I have one high-level question about the CodeGen part that I wasn't able to figure out: is it possible to bail out of custom CodeGen in CGBuiltin and somehow say: emit whatever is inside (IE treat the builtin call node as a no-op)?

kuhar added a comment.EditedSep 4 2018, 1:33 PM

Thank you for the comments, Richard!

Have you considered whether the builtin should apply to new expressions? (There are potentially three different top-level calls implied by a new expression -- an operator new, a constructor, and an operator delete -- so it's not completely obvious what effect this would have there.) And likewise for delete.

I haven't thought about it, but to be honest I'm not sure what should happen. Intuitively, I think these 3 options would make most sense, listed from the most to the least reasonable in my opionion:

  1. apply the corresponding attribute to all of the implied calls
  2. apply to constructor/destructor only
  3. don't handle it at all -- emit an error

How would you suggest to handle it?

pchan added a subscriber: pchan.Sep 4 2018, 6:18 PM

+rjmccall for CodeGen changes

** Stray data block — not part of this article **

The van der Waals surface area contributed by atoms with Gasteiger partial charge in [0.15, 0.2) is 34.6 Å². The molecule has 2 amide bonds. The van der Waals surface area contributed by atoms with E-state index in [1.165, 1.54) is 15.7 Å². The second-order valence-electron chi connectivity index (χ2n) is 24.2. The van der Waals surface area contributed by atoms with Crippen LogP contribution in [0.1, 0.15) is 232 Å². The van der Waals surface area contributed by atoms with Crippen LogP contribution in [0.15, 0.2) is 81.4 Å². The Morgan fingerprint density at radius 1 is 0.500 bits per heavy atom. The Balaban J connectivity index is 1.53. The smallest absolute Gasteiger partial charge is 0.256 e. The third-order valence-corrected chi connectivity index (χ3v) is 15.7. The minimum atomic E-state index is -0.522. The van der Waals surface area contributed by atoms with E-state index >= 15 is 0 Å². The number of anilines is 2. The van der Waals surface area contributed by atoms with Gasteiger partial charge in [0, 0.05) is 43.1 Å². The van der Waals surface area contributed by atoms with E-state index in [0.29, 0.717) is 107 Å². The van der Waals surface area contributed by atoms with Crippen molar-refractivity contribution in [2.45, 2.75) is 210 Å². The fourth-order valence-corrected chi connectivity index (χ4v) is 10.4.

@rsmith @rjmccall
I have one high-level question about the CodeGen part that I wasn't able to figure out: is it possible to bail out of custom CodeGen in CGBuiltin and somehow say: emit whatever is inside (IE treat the builtin call node as a no-op)?

You can just emit the sub-expression. Make sure you pass down the ReturnValueSlot, and make sure you test C++ calls that return references where the result is really treated as an l-value.

I've commented about the language design on your RFC thread.

include/clang/Basic/DiagnosticSemaKinds.td
8240

This seems pretty trivial to add.

include/clang/CodeGen/CGFunctionInfo.h
517

Please don't propagate this information through the CGFunctionInfo. I really want this type to be *less* site-specific, not *more*.

lib/CodeGen/CGBuiltin.cpp
2998

I wonder if it would make more sense to give this its own Expr subclass. We do that with several other "builtin" calls, like __builtin_choose_expr and __builtin_offsetof. That would avoid the problem of ending up in CGBuiltin, and it would make it easier to recognize and look through these annotation calls in Sema or IRGen.

lib/CodeGen/CodeGenFunction.h
3570

I feel like the type of this argument should definitely be generalized to not just be about inlining.

Please also teach constant expression evaluation (lib/AST/ExprConstant.cpp) to look through these builtins when evaluating.

kuhar abandoned this revision.Sep 24 2019, 11:55 AM
xbolva00 added inline comments.Mon, Nov 4, 1:00 PM
include/clang/CodeGen/CGFunctionInfo.h
517

I like this patch but sadly, it was abandoned.

What way of passing this info would you recommend?

rjmccall added inline comments.Mon, Nov 4, 11:00 PM
include/clang/CodeGen/CGFunctionInfo.h
517

I don't remember much about this anymore, but CGCall is perfectly capable of adding attributes based on call-site-specific information.